I’ll do what I can, she thought, and grasped the nearest golden rope. Her awareness of her body winked out as her consciousness was ripped away. Her senses sharpened and expanded. Before she gained full control, she was struck by the stench of the city polluted by sewage, and the tumultuous chatter of the crowd. To gain relief, she pulled away, into the sky. The castle, with its parapets, keeps, and gatehouses, was laid out like a child’s model down below. She turned her attention upward, where the green barrier pulsed like a magical umbrella. The Kolass-wraiths pelted it like black rain.
Consuming a spark of her magic, Abigail became diffuse, warm energy like sunlight. She shone onto the inside of the dome, sensing its thinness and hairline cracks. With great patience, she seeped into the cracks and allowed her energy to mend and to strengthen. The wraiths sensed her presence and bombarded the dome. Long black, ethereal bodies plunged into the barrier and bounced away. Their muffled shrieks of agony and frustration battered at Abigail. A wild hunger drove them to devour her magic and her life along with it. She was unable to recognize any as the Kolass they had once been, and she was bleakly thankful.
The dome glowed a bolder green. It would hold but it was shrinking at an imperceptible rate. Without intervention it would shrink down to nothing.
Still bodiless, Abigail flowed through the dome and out into the open sky above the city. The wraiths sensed prey, and darted at her like a murder of crows. She coalesced into a large silvery droplet like liquid mercury. The droplet rippled in the sunlight. The crowd, far below, grew hushed. The droplet exploded outward in a thousand daggers of magical silver. Each dagger felt like a piece of Abigail’s soul, and each pierced a wraith like shrapnel. Not one missed its target. The wraith’s howled in pain. Their cruel, calculating intellects, colder than any beasts’, withdrew them to a safe distance, high above. They clustered together, forming a churning black mist. Abigail drew herself back together, in a reverse spray of daggers, and made herself whole. Her magic had been successful, but the wraiths watched and waited for another opportunity to strike.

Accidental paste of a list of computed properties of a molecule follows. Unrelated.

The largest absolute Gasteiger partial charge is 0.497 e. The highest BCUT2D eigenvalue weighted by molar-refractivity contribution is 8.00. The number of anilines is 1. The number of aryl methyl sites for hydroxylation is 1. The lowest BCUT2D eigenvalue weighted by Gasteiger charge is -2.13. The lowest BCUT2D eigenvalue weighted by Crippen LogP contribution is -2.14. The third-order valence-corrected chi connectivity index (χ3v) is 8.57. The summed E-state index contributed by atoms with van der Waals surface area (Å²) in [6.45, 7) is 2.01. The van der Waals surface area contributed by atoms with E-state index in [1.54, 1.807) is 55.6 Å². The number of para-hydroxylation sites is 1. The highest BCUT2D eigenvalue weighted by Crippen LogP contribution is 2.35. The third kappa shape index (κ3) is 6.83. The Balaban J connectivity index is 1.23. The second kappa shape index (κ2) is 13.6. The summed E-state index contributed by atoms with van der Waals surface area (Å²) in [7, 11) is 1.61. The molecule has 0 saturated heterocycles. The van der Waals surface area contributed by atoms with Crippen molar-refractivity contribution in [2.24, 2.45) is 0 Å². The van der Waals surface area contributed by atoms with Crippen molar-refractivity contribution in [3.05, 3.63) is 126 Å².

Abigail took hold of the dome with her mind and senses. With a mighty mental tug she stretched it. It expanded, becoming fifty paces larger in every direction. The crowd cheered, as though she had won a great victory, and began chanting her name.
Abigail was weakened by her efforts, and disoriented. Her consciousness flailed like she was suffocating in dark water and the surface, fresh air, could not be sensed, as she floundered, disoriented.
The wraiths attacked, howling, dropping like a rain of arrows from the sky. Abigail thrashed about and then threw herself forward in a random direction. A wraith stung her. A cold pulse in her depths drained her of fear. A yearning to abandon all hope blanketed her mind and memories.
No, she thought, do not falter, do not slip away.
Abigail turned herself to magical mercury once again. “Not today,” she cried, forming sound out of the air like a thunderclap. She struck deep into the cold, black center of her enemies. The hail of silvery magic threw back the wraiths. They retreated, hissing, to reestablish a whirling, shadowy cloud high in the sky. Abigail sank down through the dome, exhausted and satisfied.
The citizens of Harzere—mm in the streets and courtyards, on the walls and parapets—heard her thunderous call. They raised their fists into the air, cheered, and took up the battle cry. “Not today.”
Michael Dorken lives in Chilliwack, British Columbia, Canada with his wife Sherrill and numerous pets. He recently completed his highly unanticipated first novel, The Ladder of Minds. Its pages are currently smoldering a Fahrenheit 450. Definitely a page-turner if you own asbestos mittens.